Category Archives: Cabinet Projects

Circular Shelf Unit 2015 – Glue up

Second stage of the glue up.
Second stage of the glue up.

I did several dry assemblies to test fit and plan the glue up process. This revealed one segment edges would not mate well with the spacer and its adjacent shelf. I made a new segment for that location. This re-do made me feel that I could improve some of the other segments, but I decided to proceed and call this prototype number two.

Cauls from offcuts were used in addition to band clamps in an attempt to put pressure in the desired directions. I knew the center spacer and its mating segments did not seat as well as I would have liked. I could not get enough pressure to bring that together uniformly. I thought I did reasonable job of getting the segments and shelf fairly tight. The next morning I was shocked to see very large gaps.

I had planned to use epoxy, but since I decided to do the glue ups in very small steps I felt I could get away with yellow glue. Those nice tight tenons seized up rather quickly. Rats. I thought of cutting it apart and redoing what was necessary. After a cooling off period I decided to proceed and do the best I could.

The images below show some of the subsequent glue up steps. Overall effect is not so bad as even semi-close inspection reveals. I believe I will revisit this design fairly soon to see if I can do better.

Circular Shelf Unit 2015 – Finishing

Oil/varnish finish wiped on walnut elements.
Oil/varnish finish wiped on walnut elements.

The poplar shelves, spacers and cross support piece received two coats of pitch black milk paint. The first coat was thicker than ideal, so it was difficult to obtain nice thin covering. I sanded it down somewhat prior to the second coat, which was thinned with additional water.

After the second coat of milk paint, those pieces received several oil/varnish top coats to add some sheen and protection. A number of oil/varnish coats were applied with wet sanding to the walnut elements.

Circular Shelf Unit 2015 – Support base

Support base of walnut and poplar.
Support base of walnut and poplar.

A support base was made up of walnut and poplar. The poplar will later be paint with Pitch Black Milk Paint and given an oil/varnish top coat. This 6/4 walnut board was acquired from in one of their surprises packs. The board was severely cupped however since these elements would be about 1-1/4t x 5-1/2w I had enough material to work with. I cut off a suitable length with a panel saw, then ripped to width using the bandsaw.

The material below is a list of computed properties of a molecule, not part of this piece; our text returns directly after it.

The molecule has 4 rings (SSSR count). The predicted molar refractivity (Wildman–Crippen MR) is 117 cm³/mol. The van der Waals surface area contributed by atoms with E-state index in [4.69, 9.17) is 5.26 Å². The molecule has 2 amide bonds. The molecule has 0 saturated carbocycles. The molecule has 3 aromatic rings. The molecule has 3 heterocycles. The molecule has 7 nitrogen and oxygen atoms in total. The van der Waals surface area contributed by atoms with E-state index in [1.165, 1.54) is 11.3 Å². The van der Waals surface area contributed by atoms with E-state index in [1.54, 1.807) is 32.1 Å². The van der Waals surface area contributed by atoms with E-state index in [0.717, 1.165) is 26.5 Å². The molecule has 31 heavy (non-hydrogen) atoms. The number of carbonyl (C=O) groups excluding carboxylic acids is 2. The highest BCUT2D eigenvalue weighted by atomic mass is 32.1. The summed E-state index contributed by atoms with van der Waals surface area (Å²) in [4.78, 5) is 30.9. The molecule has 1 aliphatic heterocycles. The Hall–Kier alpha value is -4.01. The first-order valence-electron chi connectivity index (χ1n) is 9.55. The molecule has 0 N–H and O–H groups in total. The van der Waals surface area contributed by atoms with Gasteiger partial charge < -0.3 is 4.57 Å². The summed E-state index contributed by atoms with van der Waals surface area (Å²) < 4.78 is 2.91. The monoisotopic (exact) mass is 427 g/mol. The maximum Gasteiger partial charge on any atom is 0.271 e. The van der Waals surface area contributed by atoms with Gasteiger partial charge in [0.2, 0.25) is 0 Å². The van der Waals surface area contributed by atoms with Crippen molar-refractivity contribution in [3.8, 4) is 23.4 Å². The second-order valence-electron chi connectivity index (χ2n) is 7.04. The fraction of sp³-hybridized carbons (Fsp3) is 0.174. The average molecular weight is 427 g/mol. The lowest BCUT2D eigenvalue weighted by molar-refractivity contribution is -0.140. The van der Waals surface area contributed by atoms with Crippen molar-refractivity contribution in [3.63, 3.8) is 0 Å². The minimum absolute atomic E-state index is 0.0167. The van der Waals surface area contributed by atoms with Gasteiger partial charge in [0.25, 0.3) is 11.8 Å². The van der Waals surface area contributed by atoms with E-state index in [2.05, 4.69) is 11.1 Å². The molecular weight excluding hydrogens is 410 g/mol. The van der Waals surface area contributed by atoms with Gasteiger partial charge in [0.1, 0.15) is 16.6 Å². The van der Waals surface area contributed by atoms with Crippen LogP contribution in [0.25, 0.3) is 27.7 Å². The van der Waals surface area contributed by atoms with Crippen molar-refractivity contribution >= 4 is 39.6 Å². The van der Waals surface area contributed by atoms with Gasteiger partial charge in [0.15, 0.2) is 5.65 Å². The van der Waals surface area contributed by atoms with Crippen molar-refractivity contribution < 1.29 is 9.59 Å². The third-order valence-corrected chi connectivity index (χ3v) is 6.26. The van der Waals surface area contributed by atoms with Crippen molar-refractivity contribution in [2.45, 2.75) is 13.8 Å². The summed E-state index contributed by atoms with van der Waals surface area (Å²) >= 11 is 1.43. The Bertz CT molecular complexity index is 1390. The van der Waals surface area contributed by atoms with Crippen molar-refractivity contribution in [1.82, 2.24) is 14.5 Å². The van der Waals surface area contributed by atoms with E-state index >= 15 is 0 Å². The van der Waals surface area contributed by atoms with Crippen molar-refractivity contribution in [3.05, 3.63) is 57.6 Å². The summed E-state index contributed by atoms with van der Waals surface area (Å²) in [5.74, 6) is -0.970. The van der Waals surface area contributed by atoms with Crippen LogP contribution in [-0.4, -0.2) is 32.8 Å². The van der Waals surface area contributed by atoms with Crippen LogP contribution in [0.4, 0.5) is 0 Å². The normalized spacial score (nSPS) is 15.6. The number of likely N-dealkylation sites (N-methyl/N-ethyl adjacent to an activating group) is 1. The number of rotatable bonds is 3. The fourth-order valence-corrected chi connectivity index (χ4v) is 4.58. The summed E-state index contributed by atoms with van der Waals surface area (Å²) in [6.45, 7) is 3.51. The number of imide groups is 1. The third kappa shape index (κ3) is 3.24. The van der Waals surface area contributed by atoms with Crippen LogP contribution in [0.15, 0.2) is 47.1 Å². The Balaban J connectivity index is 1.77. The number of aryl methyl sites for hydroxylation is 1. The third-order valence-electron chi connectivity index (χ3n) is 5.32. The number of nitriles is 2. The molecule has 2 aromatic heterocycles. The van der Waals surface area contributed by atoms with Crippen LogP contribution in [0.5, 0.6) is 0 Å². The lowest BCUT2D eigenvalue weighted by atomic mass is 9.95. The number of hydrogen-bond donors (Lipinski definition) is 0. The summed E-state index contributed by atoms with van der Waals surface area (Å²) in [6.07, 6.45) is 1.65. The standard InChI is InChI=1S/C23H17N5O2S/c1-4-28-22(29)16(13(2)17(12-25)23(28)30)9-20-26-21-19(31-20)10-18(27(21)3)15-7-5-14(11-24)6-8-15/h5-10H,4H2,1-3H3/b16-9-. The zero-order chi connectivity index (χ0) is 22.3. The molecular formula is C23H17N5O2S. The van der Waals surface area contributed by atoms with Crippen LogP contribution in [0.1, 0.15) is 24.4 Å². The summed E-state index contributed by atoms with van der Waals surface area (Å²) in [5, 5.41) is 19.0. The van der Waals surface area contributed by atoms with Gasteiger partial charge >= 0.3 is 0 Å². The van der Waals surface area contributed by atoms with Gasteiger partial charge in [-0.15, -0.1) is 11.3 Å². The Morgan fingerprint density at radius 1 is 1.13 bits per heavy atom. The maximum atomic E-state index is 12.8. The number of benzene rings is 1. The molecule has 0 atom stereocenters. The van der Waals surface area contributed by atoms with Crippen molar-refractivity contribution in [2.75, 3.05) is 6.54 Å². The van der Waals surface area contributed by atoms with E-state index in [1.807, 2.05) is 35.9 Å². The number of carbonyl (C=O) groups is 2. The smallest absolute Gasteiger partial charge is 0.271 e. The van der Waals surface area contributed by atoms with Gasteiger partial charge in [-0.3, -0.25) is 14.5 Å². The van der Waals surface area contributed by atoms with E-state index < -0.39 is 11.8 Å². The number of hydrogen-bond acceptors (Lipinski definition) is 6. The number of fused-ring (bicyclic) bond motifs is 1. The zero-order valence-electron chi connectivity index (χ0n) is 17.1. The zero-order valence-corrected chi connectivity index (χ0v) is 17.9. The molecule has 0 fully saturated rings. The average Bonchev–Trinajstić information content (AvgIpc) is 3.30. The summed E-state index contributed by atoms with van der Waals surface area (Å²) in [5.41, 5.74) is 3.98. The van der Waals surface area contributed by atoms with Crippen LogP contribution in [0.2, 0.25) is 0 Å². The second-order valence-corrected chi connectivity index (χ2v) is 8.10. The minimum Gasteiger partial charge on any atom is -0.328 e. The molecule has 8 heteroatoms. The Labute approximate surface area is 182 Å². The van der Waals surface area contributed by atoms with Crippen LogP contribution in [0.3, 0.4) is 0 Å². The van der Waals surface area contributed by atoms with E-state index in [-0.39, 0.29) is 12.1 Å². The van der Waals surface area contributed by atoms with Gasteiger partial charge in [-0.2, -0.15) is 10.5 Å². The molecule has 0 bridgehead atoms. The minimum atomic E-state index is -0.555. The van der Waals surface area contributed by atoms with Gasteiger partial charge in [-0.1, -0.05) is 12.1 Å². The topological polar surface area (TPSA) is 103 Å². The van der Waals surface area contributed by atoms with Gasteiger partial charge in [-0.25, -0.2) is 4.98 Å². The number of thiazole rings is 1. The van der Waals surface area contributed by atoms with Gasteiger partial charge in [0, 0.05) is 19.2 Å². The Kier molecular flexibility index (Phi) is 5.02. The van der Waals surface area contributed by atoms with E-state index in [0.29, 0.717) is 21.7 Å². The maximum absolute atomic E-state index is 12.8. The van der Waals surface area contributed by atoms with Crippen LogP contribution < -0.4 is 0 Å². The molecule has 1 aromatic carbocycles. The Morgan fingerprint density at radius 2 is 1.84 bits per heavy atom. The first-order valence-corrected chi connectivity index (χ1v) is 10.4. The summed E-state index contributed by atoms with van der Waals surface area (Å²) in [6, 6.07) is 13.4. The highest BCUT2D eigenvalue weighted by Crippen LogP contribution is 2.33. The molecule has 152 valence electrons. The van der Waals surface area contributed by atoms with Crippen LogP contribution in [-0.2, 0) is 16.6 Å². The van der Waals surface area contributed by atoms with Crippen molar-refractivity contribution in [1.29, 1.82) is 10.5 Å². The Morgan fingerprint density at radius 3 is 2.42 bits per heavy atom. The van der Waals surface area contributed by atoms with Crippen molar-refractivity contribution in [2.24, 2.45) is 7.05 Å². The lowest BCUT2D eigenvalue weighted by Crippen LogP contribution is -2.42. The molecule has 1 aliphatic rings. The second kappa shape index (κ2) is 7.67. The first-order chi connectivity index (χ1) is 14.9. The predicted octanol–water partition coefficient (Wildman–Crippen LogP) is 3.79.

After smoothing the material, the shape was marked and cut out on bandsaw. Shape was refined and round overs created with rasps, followed with sandpaper.

The poplar cross pieces were milled, taken down to size and end shape cut. The portion that would be between the walnut horizontal elements received a large round over at the router table. The ends were left crisp to create a bit of contrast. The circular shelf unit similarly has soft and hard edges to entertain the eye.

Cross lap joinery was cut using a dado stack at the table saw. A notch  for the bottom spacer was created by drilling a 1/2 inch hole and then material cleared out above the hole with my precious Bad Axe 12-inch backsaw.

The assembly was left unglued in case I wish to explore other shapes on the walnut pieces. Finish was applied before glue up of the shelf unit as some areas would be very difficult to reach.


Circular Shelf Unit 2015 – Shelves

Shelf is secured to the bench and edges shaped with rasps and sandpaper.
Shelf is secured to the bench and edges shaped with rasps and sandpaper.

I was fortunate to find some poplar boards wider than 16 inches to use for the three shelves and two spacers (top and bottom). They were cross cut and ripped to rough dimensions, then taken down to 1/2 inch thickness with the drum sander. The boards had significant cupping and a bit of twist so I used the #7 jointer plane to make them flat enough to be stable as they were fed through the drum sander.

Even after making then desired thickness and flat they cupped significantly and differently from day to day depending on temperature. This made fitting a challenge. With many projects the case joinery and construction can restrict that type of movement. In this case I was not totally confident that the structure could exert adequate pressure when and where needed. But I proceeded in hopes that it would work out.

Quarter-inch mortises (through and enclosed as required) were cut with router and edge guide. My initial test fitting was rather messed up. The labels did not seem to make sense. See images below. After some head scratching I realized that the labels were fine, but the middle shelf had been cut too short. Also, one set of mortises was not in proper location. Those were plugged and re-cut. It would not be a problem because they would still be covered by the mating pieces. I had enough extra material to cut, mill and fit a new center shelf. “Measure once, cut twice.” Or something like that.